How To Write Like Malcolm Gladwell Series Vol 2.0
What you'll learn
- Write an introduction like Malcolm Gladwell
- Describe a person like Malcolm Gladwell
- Use statistics and facts like Malcolm Gladwell
- Write more persuasively
- Identify Gladwellian patterns of writing
- Have a deeper understanding of why and how Gladwell writes the way that he does
- Write a more compelling story
- Understand the fundamental things that make Gladwell a great author
Welcome to the second course in my How to write like Malcolm Gladwell series.
Fewer than 1% of authors are published each year.
Agent receive thousands of proposals annually from writers and authors eager to make it to the New York Times bestseller list.
This course will take you thru the a b c's of what patterns are behind Gladwell's writing and what makes it so compelling.
This course goes into depth on:
- How to write an introduction like Malcolm Gladwell
- How to describe a person like Malcolm Gladwell
- How Gladwell uses statistics and facts
Whether it's Blink, the Tipping Point, or Outliers, we all know of a Gladwell book that has moved us and made us think differently.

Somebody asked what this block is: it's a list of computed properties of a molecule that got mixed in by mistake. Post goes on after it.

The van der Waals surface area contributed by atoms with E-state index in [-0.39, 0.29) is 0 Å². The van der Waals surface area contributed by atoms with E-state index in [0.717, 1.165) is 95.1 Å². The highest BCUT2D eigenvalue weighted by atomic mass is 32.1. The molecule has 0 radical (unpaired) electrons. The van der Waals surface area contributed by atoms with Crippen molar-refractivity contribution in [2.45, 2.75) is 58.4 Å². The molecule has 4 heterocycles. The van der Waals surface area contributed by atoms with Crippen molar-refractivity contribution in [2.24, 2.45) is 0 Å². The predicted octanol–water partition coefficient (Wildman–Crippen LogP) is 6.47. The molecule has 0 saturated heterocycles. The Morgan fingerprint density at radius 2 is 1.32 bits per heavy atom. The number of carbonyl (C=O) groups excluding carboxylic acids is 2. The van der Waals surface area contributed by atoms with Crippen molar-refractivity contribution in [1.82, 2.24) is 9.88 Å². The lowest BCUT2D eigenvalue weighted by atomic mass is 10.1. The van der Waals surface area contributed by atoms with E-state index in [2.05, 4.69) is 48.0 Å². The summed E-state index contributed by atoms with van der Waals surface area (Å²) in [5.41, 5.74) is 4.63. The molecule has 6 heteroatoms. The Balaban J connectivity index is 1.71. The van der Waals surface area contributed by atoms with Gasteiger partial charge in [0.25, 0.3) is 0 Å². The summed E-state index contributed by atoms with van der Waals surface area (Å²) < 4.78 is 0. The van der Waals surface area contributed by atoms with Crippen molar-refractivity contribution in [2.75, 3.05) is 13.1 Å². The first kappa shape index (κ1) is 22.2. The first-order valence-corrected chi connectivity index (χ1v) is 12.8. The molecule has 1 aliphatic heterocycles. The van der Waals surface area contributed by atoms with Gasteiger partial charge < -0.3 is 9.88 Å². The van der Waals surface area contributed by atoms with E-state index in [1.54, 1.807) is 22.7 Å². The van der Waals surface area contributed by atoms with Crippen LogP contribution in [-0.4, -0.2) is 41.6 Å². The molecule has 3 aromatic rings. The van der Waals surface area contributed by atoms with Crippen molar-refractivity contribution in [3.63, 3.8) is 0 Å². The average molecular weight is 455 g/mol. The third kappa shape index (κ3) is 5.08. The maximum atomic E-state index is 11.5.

In this course we break down Gladwell's writing and pick apart the writing style of one of the greatest authors of this century.
Who this course is for:
- Anyone interested in Malcolm Gladwell
- Students interested in improving their writing skills by learning from on of the greatest writers of the century
- Students who want to use the same writing patterns as Gladwell in their writing
- Students who want to write more persuasively
- Professional writers
- Students who want to become professional writers
- Anyone unsure of thier writing skills
- Students interested in becoming better storytellers
In Martin's courses you will learn coding skills faster by building on top of ideas you already understand, instead of learning things from scratch. Much like surfing, many people give up on trying to learn how to code after their first few experiences with failure. Martin's courses are different because they explain everything in simple English and don't assume that you know anything about computers or programming or have any prior experience.